KATHMANDU (AFP): Record-breaking mountaineering duo Kristin Harila and Tenjin “Lama” Sherpa were greeted with a heroes’ welcome in Nepal on Saturday after the pair successfully conquered the world’s highest peaks.
The Norwegian climber and her Nepali guide set the record last month for the fastest summit of all 14 of the world’s 8,000-metre (26,000-feet) mountains, completing the feat in only 92 days.
The pair surpassed Nepal-born British adventurer Nirmal Purja’s 2019 record of six months and six days.
Sherpas performed religious rites and a band played songs as the team arrived in Kathmandu, while 700 well-wishers held out flowers and waved national flags.
The pair, joined by other record-holding climbers, stood on a van adorned with garlands and took a victory tour around the city.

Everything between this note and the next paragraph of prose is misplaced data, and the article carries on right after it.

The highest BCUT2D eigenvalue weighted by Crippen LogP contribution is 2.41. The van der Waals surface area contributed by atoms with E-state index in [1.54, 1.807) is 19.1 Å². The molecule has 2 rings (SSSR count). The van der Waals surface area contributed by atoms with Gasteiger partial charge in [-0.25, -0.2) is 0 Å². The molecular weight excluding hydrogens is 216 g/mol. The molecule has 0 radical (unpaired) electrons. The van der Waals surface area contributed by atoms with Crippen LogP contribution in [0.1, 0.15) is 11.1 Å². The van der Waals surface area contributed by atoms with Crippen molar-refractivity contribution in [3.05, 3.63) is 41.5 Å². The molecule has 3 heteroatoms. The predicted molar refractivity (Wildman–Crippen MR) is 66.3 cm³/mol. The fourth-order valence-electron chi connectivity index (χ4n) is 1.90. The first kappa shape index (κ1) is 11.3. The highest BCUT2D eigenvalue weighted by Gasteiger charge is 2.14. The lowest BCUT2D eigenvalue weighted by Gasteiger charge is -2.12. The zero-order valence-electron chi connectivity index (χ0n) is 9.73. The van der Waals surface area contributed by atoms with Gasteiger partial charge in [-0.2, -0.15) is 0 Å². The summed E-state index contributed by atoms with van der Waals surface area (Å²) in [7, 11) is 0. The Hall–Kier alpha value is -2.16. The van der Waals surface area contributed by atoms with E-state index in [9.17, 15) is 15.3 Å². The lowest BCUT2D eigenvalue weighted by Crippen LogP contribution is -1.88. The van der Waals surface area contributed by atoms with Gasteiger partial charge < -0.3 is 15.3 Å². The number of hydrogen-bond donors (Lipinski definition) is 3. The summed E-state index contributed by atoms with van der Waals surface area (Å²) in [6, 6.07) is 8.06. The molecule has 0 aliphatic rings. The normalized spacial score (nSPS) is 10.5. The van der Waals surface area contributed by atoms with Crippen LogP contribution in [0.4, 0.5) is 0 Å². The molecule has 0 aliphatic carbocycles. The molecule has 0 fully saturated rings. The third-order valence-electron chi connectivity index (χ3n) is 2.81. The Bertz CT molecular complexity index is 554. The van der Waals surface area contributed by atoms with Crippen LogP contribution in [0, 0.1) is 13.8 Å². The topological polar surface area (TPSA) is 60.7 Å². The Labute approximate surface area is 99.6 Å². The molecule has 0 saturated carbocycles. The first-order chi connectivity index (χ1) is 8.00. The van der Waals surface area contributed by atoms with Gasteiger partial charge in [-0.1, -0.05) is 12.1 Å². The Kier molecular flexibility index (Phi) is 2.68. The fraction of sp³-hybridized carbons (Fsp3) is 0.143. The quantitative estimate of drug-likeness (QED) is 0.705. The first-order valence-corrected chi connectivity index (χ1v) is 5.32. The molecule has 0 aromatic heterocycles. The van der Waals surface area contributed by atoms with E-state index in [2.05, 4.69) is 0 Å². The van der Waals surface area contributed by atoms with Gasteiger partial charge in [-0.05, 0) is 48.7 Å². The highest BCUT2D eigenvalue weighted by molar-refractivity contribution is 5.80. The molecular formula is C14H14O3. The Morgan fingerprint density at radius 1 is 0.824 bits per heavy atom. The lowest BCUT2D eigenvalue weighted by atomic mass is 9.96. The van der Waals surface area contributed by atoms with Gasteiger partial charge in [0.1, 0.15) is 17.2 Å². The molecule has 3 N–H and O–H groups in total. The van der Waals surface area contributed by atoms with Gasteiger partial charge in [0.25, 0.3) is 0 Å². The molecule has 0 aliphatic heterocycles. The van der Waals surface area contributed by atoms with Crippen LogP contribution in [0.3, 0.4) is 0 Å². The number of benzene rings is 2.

“I don’t think I will climb any eight thousand metres for a while,” Harila told the crowd.
“I will be outside and come back to Nepal again, but not in this way.”
Harila is a native of Vadso, on the Barents Sea in Norway’s northernmost reaches, where the highest point is just 633 metres (2,000 feet).
In her race to the record, Harila had to repeat the summit of 12 mountains, including K2, after delays in securing visas from China to climb Shishapangma – wholly in Tibet – and Cho Oyu, normally climbed from the Chinese side.
Lama, who has been a guide since the age of 16, was Harila’s companion throughout her record-breaking journey.
More than 40 people have summited the world’s top 14 peaks, but only a few of them are women.
“If you go and look at history, it’s been all about men,” Harila told AFP in an interview last week.
“I haven’t been thinking too much about the record,” she added.
“For me, I wanted to change something.”